First American Woman Correspondent
Margaret Fuller, a 19th century Massachusetts native, broke a glass ceiling for women correspondents. This poet, feminist, critic, creative writer made her way into the ranks of memorable journalists; her efforts paved the way for others.
Here are some interesting facts about her:
- After pursuing a variety of educational pursuits, and establishing herself as someone who was known as a voracious, diverse reader, she began submitting works to various publications.
- It was also in adulthood that she began to support the women’s rights movement.
- From 1839 to 1844, she served as an editor for Ralph Waldo Emerson’s transcendental journal The Dial.
- After 1844, she accepted a literary critic position with The New York Tribune. In doing so, she became the first full-time book critic in the United States. She also reviewed foreign works, concerts, art exhibitions, lectures, and other items of note as well.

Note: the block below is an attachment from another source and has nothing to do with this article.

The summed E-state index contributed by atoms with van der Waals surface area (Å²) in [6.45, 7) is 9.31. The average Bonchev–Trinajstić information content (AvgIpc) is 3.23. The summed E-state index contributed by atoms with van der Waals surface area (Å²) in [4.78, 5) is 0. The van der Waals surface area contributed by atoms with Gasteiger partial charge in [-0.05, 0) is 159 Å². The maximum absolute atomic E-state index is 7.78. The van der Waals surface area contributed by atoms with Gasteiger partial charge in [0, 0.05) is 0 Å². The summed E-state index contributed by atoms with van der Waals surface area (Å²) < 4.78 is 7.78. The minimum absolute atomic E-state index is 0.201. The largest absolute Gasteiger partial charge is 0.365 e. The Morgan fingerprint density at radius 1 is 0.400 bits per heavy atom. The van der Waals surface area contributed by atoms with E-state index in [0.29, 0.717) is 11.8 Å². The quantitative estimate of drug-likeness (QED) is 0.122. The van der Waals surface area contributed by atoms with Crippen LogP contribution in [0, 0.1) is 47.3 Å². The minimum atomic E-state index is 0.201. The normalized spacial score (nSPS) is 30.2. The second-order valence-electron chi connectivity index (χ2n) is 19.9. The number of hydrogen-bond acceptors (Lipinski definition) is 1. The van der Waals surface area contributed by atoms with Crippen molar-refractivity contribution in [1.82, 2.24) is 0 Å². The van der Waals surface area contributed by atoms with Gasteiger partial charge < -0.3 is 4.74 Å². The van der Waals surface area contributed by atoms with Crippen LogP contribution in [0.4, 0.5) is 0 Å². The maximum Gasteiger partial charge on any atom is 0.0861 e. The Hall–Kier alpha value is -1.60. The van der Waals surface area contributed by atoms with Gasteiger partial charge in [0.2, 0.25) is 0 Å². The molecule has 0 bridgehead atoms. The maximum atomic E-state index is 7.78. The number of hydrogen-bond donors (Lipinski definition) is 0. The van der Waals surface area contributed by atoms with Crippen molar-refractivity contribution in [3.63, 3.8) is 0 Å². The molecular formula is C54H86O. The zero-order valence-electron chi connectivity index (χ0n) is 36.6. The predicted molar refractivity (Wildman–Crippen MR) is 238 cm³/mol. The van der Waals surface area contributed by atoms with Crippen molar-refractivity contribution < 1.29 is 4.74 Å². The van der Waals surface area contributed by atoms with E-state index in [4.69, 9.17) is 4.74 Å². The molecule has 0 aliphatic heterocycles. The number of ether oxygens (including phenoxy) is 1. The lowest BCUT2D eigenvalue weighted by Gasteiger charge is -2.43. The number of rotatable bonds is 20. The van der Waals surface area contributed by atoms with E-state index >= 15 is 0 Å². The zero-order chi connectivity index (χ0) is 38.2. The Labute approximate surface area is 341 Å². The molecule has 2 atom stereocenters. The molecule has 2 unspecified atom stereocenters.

- In 1846, The New York Tribune sent her to Europe. This made her the first female foreign correspondent. It was her responsibility to report on matters going on in Europe.
- She passed away in 1850 at the age of 40, when her passenger ship crashed less than 100 yards from Fire Island, NY.
To read about 20th century women in media who followed Fuller's foot steps, click here.